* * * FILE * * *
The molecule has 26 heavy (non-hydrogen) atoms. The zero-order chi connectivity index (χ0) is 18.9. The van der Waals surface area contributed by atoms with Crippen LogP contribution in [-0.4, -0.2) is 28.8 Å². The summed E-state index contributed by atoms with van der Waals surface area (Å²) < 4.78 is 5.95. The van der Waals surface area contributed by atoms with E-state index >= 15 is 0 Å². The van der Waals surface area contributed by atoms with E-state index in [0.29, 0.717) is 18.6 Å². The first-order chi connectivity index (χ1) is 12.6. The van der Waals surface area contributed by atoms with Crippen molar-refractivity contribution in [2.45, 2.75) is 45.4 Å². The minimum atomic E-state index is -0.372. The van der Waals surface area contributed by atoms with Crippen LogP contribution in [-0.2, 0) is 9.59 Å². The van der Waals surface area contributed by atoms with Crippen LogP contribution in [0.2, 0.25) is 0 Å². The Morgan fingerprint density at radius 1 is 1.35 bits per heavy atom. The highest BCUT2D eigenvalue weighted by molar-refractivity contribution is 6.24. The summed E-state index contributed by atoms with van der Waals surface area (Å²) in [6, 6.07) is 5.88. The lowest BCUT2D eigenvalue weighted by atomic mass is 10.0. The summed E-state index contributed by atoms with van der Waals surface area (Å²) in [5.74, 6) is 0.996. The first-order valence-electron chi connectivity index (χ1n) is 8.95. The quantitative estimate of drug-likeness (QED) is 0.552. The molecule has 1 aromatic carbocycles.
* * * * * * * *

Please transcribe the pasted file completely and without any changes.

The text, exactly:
The molecule has 26 heavy (non-hydrogen) atoms. The zero-order chi connectivity index (χ0) is 18.9. The van der Waals surface area contributed by atoms with Crippen LogP contribution in [-0.4, -0.2) is 28.8 Å². The summed E-state index contributed by atoms with van der Waals surface area (Å²) < 4.78 is 5.95. The van der Waals surface area contributed by atoms with E-state index >= 15 is 0 Å². The van der Waals surface area contributed by atoms with E-state index in [0.29, 0.717) is 18.6 Å². The first-order chi connectivity index (χ1) is 12.6. The van der Waals surface area contributed by atoms with Crippen molar-refractivity contribution in [2.45, 2.75) is 45.4 Å². The minimum atomic E-state index is -0.372. The van der Waals surface area contributed by atoms with Crippen LogP contribution in [-0.2, 0) is 9.59 Å². The van der Waals surface area contributed by atoms with Crippen LogP contribution in [0.2, 0.25) is 0 Å². The Morgan fingerprint density at radius 1 is 1.35 bits per heavy atom. The highest BCUT2D eigenvalue weighted by molar-refractivity contribution is 6.24. The summed E-state index contributed by atoms with van der Waals surface area (Å²) in [6, 6.07) is 5.88. The lowest BCUT2D eigenvalue weighted by atomic mass is 10.0. The summed E-state index contributed by atoms with van der Waals surface area (Å²) in [5.74, 6) is 0.996. The first-order valence-electron chi connectivity index (χ1n) is 8.95. The quantitative estimate of drug-likeness (QED) is 0.552. The molecule has 1 aromatic carbocycles.